Julia Gillard’s “questionable” conduct highlighted in a unions inquiry justifies the coalition’s pursuit of the former prime minister during her term in office, Attorney-General George Brandis says.
The lawyer leading inquiries for the trade unions royal commission has concluded Ms Gillard did not know about alleged criminal activity by her former partner, union boss Bruce Wilson, but did receive money from him.
However, Jeremy Stoljar SC found in written submissions that aspects of Ms Gillard’s professional conduct as a solicitor “appear questionable”.
Senator Brandis said it was a “very serious” finding.
“I do think that the conclusions that counsel assisting the royal commission came to about Julia Gillard were very damning indeed,” he told Network Ten.
The attorney-general suggested this substantiated the coalition’s pursuit of Ms Gillard when it was in opposition.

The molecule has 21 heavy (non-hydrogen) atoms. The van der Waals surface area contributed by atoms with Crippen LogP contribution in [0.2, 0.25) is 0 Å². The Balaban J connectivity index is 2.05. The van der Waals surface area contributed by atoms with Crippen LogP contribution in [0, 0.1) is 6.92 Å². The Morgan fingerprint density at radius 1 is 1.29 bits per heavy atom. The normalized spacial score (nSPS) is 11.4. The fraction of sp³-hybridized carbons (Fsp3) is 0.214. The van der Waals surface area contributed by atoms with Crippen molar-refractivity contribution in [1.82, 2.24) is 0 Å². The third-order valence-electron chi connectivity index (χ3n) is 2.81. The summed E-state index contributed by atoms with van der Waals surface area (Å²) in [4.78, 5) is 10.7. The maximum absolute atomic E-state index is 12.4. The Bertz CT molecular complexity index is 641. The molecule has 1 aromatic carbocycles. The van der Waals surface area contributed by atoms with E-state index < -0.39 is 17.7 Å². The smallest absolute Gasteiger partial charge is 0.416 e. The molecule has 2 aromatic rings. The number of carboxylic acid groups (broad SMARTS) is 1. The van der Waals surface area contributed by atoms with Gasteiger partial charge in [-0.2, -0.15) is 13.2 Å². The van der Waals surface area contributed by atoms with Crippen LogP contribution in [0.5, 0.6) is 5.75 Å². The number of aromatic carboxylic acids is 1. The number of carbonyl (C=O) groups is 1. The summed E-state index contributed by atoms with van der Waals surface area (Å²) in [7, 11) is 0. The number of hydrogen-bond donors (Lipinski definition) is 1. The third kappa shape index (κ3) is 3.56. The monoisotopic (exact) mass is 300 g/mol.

“I think it’s enough to say that the conclusions Mr Stoljar came to … certainly justify the concerns that people like Julie Bishop, Tony Abbott and others raised in the last parliament about Julia Gillard’s conduct at the time.”
The former Labor leader says the royal commission found she committed no crime.
Her lawyers will be making further submissions to the commission at the appropriate time.
Prime Minister Tony Abbott said he would not comment on matters before the commission.
But he would leave it up to the public to make up their own minds.
“People can look at the submissions, people have heard the evidence – they can come to their own conclusions about it,” he told reporters in Bunbury, WA, on Sunday.
“I’m going to just let the royal commission do its job.”